Hyponoetics - Philosophy of Mind

This blog discusses ideas and concepts that I am currently thinking about for my book on Hyponoetics as an integral philosophy of mind and matter.

Materialism and Idealism - A Dialogue

Apr 11, 2023 - Category: Metaphysics  Ontology - Tag: Idealism  Intuition  Matter  Reality  Representation  Subject-Object  Will

Schopenhauer imagined a dialogue between matter, which represents the viewpoint of materialism, and the subject of cognition, representing the viewpoint of idealism, to show that these views are not contradicting each other but are complementary parts of the whole of reality. This dialogue can be found in Schopenhauer’s handwritten legacy, volume 3, Adversaria no. 263.

What follows is my translation from the original German text.

Microcosm and Macrocosm:

a dialogue between matter and the subject of cognition.

The conflict of materialism and idealism, which is based on a flawed view, could be clarified by a dialogue between the matter and the subject, which drama could also be titled "microcosm and macrocosm", e.g. thus:

The subject. I am, and nothing is outside of me: because the world is my representation1.

Matter. Impudent delusion! - I, I am, and apart from me is nothing. For the world is my temporary form: you are a mere result of a part of this form, and quite accidental.

The subject. What foolish conceit! Neither you nor the world would exist without me: they are conditioned by me. Whoever thought me away and believes that he can now still think the existence of those things, is subject to a gross deception: their existence apart from my representation is an outright contradiction, a wooden iron: they are: that is, they are represented by me: my representation is the place of their existence, and thus I am the first condition of it.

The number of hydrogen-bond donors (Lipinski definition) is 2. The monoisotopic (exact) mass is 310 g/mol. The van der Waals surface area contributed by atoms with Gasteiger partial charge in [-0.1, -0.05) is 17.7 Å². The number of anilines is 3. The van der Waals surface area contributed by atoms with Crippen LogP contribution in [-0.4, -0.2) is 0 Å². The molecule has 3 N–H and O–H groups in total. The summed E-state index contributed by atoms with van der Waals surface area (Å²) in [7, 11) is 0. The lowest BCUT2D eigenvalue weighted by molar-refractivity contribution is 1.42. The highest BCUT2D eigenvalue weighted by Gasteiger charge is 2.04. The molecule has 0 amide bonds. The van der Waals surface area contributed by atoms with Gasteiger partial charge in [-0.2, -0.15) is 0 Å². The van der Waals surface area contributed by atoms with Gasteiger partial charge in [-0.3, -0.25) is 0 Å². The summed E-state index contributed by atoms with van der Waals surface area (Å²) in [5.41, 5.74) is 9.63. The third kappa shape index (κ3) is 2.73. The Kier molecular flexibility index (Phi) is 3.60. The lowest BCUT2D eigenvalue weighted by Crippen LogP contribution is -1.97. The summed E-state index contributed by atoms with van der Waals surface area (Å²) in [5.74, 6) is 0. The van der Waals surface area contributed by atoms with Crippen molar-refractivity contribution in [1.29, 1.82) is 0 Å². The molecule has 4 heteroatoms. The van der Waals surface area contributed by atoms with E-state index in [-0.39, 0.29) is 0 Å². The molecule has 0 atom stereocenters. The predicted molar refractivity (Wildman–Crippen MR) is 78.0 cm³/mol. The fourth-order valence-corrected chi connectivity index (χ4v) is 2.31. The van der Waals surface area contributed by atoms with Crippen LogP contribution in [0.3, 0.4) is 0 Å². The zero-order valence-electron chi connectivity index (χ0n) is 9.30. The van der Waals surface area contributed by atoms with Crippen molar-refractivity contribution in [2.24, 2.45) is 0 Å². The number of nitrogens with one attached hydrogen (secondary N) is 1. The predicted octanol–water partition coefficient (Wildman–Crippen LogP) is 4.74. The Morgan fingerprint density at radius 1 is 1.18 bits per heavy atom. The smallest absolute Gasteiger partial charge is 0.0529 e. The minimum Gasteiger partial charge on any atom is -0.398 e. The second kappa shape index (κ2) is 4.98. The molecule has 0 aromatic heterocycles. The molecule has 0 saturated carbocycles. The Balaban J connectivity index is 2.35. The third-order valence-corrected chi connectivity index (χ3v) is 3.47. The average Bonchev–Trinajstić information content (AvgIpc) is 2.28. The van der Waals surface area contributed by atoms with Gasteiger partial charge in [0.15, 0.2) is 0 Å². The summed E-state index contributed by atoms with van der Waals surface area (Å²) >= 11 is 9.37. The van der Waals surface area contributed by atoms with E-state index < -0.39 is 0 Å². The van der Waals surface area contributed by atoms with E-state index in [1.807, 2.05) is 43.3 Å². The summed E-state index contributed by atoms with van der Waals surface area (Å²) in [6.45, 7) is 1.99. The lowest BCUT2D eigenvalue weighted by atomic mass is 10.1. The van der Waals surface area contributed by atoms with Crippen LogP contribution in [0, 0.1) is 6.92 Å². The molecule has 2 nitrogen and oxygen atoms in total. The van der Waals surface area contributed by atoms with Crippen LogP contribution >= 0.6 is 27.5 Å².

Matter. Fortunately, the presumption of your assertion will soon be refuted in a real way and not by mere words: still a few more moments, and you actually no longer exist, you have sunk into nothingness together with your grandiloquence, have floated by in the way of shadows and suffered the fate of every one of my transient forms. But I, I remain, unharmed and undiminished, from millennium to millennium, through infinite time and watch unshaken the game of the change of my forms.

The subject. This infinite time, which you boast of experiencing, is, like the infinite space that you fill, only present in my representation, indeed, is only a form of my representation, which I carry ready in me and in which you represent yourself, which receives you, through which you are there in the first place. But the destruction with which you threaten me does not affect me: otherwise, you would also be destroyed: rather, it only affects the individual who is my bearer for a short time and is represented by me, like everything else.